Battle of the Books
This year, I was honored that Loudoun County Public Schools chose my novel The Scarred Letter as one of its ten Battle of the Books selections. Battle of the Books is a competition in which students at all high schools across the county compete by reading all ten books and answering trivia-style questions in a series of five-person rounds.
The Battle is a great way for students to experience the thrills of competition without having to be involved in sports. It’s also a great way to foster reading and camaraderie. This year, I was invited to the County’s final battle and watched as the top six teams competed for the trophy. I’ll admit it was surreal hearing questions asked and answered about The Scarred Letter, but I enjoyed it.
I loved seeing the teams on stage sporting their colors and whispering excitedly to corroborate on the answer to each question. They competed with sportsmanship and positive attitudes. The hosting school, Briar Woods, also did an amazing job decorating the stage and library. (A copy of The Scarred Letter was set up on stage right next to—you may have guessed—The Scarlet Letter.)
The Chocolate Icing
After the competition, all the participants and volunteers were invited to eat lunch in the library, allowing time to socialize and celebrate. (Dessert was a chocolate cupcake—zero calories, I’m sure—with chocolate icing). As part of the reception, students were invited to chat with me about The Scarred Letter and writing in general.
I love meeting aspiring writers, and I enjoyed discussing all aspects of writing—from drafting to beta readers to finding a publisher. It was also amazing to hear feedback from young adult readers and witness how the ideas from my head made it onto the page and were able to resonate with readers. I was glad to hear that readers relate to Heather and Adam, their different strengths and struggles, and the issues they face.
My favorite comment about the book was, “Adam is so bae.” (I’ll admit, I had to look up what that one meant. Later, to further clarify, I asked several students. But that’s what I love about interacting with young adult readers: I keep up to speed on current language, trends, and issues!) My favorite question was about the future of Adam and Heather’s relationship. I won’t answer that question here, but I will say there are two clues that answer it within the novel—one in the middle of the book and one at the end.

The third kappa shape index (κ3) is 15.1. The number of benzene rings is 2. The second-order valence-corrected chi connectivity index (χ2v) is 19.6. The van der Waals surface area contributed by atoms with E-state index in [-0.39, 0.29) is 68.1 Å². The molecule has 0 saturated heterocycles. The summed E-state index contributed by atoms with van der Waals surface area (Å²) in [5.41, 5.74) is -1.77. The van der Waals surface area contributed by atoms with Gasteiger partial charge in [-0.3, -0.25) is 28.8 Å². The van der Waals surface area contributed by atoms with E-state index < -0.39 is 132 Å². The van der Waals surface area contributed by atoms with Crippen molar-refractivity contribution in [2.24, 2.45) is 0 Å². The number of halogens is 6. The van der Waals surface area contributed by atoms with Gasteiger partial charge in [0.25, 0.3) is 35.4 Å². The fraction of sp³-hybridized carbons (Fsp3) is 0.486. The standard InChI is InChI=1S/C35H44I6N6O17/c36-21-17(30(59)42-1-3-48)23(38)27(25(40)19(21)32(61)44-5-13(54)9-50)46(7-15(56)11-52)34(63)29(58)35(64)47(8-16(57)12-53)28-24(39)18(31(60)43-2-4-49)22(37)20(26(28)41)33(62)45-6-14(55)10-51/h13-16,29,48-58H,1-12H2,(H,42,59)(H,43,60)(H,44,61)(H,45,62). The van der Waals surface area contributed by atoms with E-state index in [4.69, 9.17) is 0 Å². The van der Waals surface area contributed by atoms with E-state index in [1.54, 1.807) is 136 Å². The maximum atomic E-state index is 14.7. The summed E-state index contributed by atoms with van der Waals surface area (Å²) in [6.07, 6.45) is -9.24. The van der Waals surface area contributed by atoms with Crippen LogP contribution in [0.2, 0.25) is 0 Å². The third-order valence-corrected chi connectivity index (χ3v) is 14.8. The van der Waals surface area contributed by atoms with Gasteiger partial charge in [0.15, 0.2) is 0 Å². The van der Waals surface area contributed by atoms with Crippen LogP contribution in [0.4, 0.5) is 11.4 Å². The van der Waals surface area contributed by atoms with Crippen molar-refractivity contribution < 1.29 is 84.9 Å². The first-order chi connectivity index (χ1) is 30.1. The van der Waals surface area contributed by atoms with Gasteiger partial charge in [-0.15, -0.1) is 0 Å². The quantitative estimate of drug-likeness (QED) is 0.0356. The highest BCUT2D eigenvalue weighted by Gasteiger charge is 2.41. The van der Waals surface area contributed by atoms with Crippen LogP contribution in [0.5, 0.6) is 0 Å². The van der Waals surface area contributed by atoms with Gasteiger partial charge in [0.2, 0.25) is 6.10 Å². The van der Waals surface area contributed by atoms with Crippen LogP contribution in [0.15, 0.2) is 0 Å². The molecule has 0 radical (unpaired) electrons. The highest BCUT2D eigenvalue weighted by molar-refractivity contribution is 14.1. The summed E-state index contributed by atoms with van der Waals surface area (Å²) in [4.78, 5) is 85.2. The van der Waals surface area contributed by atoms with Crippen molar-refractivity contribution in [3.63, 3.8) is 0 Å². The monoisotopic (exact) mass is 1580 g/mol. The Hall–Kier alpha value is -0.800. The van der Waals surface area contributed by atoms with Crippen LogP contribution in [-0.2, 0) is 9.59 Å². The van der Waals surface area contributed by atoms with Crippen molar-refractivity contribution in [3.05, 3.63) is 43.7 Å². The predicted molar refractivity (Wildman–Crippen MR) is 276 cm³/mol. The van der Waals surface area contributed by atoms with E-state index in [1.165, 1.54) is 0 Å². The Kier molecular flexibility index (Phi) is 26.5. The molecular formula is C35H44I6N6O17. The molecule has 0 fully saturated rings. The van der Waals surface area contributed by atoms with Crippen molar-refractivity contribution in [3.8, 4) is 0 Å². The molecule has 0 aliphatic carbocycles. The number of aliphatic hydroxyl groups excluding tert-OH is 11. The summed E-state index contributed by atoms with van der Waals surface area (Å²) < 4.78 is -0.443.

I will have to say, however, that my absolute favorite fan interaction is pictured here. During the reception, this young woman came up to me with her face decorated in the letter T—just like the protagonist on the cover of the book. Yes, Heather Primm came to life, it seemed, in more ways than one. It was amazing chatting with this reader and her friends, seeing the excitement in their eyes as they talked about the characters and Heather’s strength and struggles in a world that seemed stacked against her.
Being part of this competition, and discussing the world of The Scarred Letter with these eager students, made me feel a strong connection with my readers and the struggles and triumphs of high school students in general. As a writer, I serve my readers; as an introvert, I have never been one to seek fame or attention. While I sometimes hesitate at being the center of attention, I felt completely at ease discussing my characters and books with readers.
Instead of being an author talking to readers, I felt like simply one human being talking to other human beings about collective truths—sharing in characters’ struggles and victories as we see their lives as mirrors of a little piece of the human condition we share. And really, that’s the purpose of literature. In the course of one (or a few) sittings, we can share the experiences tackled and wisdom gained by countless characters—without having aged ourselves. Each piece of literature resonates with a small part of us, bringing a crescendo of wisdom into the song in our souls, the song that transcends time and age and gender and race and creed.
I applaud the Battle of the Books for bringing together avid readers around common literature to foster discussion and teamwork, and I sincerely thank Loudoun County for inviting me to be a part of it. The students’ enthusiasm made it clear that the time and resources devoted to the program by sponsors, teachers, librarians, and volunteers was well spent. As I told the young readers I met, great readers make great thinkers—and for great thinkers, the sky is the limit.
I wanted to think of a special “prize” for the winning team of this year’s battle. I decided that the winning team would have their school’s mascot and colors featured in my upcoming young adult novel The Girl Who Flew Away (coming in 2016 from Barking Rain Press). Like The Scarred Letter, the book features a protagonist seeking to find her strength while the foundations of her world are falling apart.
So speaking of strength: A special congratulations to Tuscarora High School, home of the Huskies. Their black and blue school colors—and their Husky, of course—will be featured in The Girl Who Flew Away. I enjoyed watching the team during the competition. Their enthusiasm and knowledge certainly took them far, and I applaud such avid and engaged readers.
About The Scarred Letter
The Scarred Letter is the story of a high school student who adamantly sticks to the truth, even when the rest of the world wants to live a lie. It’s inspired by Hawthorne’s The Scarlet Letter. To learn more, read a free preview of The Scarred Letter, and receive a 35% off coupon, visit Barking Rain Press.